7 Keys to Comprehension: How to Help Your Kids Read It and Get It
Susan Zimmerman describes the 7 keys to comprehension; the steps that proficient readers use in constructing a deep and sound understanding of the text they read. This book is written for parents and teachers. It has practical ideas for parents as well as teachers of young children and middle school.
She refers to the two sides of reading and how traditionally the visible side (decoding) was taught and even today the invisible side (comprehension) is frequently missed.
Visible side of reading:Sounding out or decoding words is part of the reading puzzle but falls short of real reading. If children don’t understand what they read, they’re not really reading. If they don’t unlock meaning as they read, the words are boring babble and they will never read well or enjoy reading.
These are found under cues and conventions in the Saskatchewan ELA Curriculum
- Grade One Saskatchewan ELA Curriculum- Key Language Cues and Conventions for Grade 1(scroll down on link to table 5)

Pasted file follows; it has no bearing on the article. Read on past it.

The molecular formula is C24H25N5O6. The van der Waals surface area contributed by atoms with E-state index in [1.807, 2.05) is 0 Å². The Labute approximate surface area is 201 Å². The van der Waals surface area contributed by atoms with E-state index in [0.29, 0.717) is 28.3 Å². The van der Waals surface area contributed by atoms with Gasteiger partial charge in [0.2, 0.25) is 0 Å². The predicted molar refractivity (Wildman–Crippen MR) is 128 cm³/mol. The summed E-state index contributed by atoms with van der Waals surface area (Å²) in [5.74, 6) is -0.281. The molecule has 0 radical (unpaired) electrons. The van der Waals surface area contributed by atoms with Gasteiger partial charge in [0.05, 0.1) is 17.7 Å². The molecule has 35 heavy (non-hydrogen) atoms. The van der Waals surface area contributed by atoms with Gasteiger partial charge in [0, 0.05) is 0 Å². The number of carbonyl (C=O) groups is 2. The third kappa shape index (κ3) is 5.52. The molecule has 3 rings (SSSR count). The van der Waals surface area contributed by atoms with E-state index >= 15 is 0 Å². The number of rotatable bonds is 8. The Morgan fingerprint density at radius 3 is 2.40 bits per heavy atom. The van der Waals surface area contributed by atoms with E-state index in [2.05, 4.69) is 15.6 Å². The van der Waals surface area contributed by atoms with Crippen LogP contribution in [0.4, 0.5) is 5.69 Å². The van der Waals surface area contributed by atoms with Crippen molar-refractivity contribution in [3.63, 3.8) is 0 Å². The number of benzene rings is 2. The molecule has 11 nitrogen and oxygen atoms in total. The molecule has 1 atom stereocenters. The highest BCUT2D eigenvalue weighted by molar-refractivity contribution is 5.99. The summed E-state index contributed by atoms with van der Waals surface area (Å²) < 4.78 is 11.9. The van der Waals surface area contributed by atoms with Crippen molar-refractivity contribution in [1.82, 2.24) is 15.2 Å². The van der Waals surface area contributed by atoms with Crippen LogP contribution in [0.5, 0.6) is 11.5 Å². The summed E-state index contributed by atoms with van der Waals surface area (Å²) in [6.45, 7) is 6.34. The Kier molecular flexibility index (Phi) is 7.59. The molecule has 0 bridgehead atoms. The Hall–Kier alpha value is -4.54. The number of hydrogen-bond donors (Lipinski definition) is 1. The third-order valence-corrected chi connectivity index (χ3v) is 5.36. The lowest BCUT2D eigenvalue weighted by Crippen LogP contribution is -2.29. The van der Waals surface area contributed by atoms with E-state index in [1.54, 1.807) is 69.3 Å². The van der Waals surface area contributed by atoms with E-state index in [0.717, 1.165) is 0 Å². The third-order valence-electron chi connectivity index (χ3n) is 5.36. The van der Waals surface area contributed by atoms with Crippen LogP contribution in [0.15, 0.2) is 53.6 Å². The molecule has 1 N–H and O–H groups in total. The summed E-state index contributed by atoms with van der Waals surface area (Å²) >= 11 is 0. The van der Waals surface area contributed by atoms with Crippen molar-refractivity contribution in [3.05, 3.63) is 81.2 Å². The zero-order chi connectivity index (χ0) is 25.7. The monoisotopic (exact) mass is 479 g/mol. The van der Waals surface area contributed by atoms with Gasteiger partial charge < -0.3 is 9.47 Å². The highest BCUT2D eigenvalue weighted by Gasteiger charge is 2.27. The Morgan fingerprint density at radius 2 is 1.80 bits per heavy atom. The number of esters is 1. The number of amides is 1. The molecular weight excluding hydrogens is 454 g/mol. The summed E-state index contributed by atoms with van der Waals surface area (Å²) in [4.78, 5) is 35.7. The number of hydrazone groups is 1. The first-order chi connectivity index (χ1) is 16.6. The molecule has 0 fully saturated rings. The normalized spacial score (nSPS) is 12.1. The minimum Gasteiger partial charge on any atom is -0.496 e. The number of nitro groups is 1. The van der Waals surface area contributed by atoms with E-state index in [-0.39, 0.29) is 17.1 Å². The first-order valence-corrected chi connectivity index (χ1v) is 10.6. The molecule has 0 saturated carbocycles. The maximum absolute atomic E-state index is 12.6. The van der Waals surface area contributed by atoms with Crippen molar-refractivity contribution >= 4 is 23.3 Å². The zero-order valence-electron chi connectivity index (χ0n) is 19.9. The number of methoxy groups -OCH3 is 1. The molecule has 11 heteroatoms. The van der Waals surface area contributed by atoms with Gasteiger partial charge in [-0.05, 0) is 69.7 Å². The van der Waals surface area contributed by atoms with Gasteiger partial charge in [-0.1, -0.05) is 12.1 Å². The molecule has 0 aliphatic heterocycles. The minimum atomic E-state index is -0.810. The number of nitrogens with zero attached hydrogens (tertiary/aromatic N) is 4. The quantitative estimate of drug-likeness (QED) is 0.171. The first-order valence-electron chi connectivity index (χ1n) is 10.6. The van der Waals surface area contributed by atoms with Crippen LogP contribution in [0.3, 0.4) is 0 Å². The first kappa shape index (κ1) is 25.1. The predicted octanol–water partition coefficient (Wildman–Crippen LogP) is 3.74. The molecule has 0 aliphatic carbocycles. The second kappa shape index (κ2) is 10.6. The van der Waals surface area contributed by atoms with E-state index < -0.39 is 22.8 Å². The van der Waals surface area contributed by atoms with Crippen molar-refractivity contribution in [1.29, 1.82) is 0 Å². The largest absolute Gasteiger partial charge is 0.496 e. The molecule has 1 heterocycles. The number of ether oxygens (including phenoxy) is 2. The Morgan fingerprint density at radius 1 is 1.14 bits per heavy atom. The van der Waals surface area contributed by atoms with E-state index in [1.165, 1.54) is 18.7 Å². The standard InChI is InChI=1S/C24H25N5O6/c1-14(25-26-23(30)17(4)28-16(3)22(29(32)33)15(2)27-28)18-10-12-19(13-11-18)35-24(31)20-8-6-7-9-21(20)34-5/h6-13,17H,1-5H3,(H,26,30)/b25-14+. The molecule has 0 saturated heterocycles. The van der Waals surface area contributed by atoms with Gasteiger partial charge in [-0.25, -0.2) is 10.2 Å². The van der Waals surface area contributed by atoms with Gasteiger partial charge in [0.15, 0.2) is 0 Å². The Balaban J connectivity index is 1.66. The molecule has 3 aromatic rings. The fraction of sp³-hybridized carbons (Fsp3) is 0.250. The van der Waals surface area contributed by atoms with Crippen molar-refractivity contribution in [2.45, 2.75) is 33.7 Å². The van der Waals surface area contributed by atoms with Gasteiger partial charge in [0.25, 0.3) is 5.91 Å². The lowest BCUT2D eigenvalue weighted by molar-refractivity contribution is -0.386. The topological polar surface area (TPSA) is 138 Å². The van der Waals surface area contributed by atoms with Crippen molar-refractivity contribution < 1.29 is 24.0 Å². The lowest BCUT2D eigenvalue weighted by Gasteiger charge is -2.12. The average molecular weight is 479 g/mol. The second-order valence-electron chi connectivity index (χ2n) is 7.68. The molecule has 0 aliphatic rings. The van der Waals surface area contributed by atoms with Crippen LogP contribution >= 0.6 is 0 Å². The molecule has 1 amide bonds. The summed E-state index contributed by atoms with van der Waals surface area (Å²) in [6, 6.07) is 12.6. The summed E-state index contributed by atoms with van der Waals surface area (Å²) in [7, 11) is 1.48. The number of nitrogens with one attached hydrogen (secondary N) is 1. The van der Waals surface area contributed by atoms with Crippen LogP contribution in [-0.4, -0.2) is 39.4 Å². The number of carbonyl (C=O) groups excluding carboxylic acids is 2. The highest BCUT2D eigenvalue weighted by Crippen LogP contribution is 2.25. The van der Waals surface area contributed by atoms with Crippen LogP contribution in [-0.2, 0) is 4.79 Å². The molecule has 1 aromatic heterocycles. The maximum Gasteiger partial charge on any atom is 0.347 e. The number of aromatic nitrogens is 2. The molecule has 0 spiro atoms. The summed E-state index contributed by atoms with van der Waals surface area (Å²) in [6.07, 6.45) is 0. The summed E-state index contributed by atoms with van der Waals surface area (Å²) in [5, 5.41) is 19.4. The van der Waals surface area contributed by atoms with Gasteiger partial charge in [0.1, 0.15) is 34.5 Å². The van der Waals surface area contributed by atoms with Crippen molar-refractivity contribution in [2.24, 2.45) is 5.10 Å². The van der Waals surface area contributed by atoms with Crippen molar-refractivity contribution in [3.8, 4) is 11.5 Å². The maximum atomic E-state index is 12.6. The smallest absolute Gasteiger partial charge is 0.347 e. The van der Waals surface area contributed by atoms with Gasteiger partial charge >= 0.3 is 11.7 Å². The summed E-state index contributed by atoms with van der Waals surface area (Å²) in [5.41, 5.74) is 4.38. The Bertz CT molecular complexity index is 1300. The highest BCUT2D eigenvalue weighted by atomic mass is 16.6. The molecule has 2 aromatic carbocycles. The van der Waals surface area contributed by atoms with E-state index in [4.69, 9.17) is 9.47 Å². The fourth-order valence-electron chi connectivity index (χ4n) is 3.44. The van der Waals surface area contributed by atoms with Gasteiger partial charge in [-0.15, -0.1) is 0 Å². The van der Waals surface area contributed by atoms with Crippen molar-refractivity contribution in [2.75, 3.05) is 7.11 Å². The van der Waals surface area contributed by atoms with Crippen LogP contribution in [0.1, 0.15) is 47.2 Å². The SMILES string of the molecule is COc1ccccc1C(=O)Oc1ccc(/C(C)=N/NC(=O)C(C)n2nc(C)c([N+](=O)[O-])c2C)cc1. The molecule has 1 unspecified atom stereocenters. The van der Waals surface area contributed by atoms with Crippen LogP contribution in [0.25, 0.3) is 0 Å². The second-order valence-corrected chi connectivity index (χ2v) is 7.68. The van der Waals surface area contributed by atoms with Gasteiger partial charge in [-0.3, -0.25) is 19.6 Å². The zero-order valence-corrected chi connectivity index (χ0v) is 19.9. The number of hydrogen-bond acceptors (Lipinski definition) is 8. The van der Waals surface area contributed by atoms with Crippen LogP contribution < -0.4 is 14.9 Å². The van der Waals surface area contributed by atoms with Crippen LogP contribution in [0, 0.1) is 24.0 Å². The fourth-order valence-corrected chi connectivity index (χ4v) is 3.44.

- Grade Two Saskatchewan ELA Curriculum- Key Language Cues and Conventions for Grade 2(scroll down on link to table 5)
- Grade Three Saskatchewan ELA Curriculum- Key Language Cues and Conventions for Grade 3(scroll down on link to table 5)
Invisible side of reading: Good readers use the following 7 Keys to unlock the invisible meaning:
- Background knowledge (schema)
- Creating mental images
- Determining importance
- Monitoring for meaning
In the 1980’s, researchers identified specific thinking strategies consistently used by proficient readers. Their findings stated that reading is actually an interactive process in which good readers engage in a constant internal dialogue with the text. The ongoing dialogue helps readers to understand and further elaborate on what they read. By identifying the process, the research gave important information as to how to teach children to read it and “get it”.
Readers must learn to use these comprehension strategies in tandem not in isolation to read well. Good readers use the same strategies whether they’re reading fiction or non-fiction.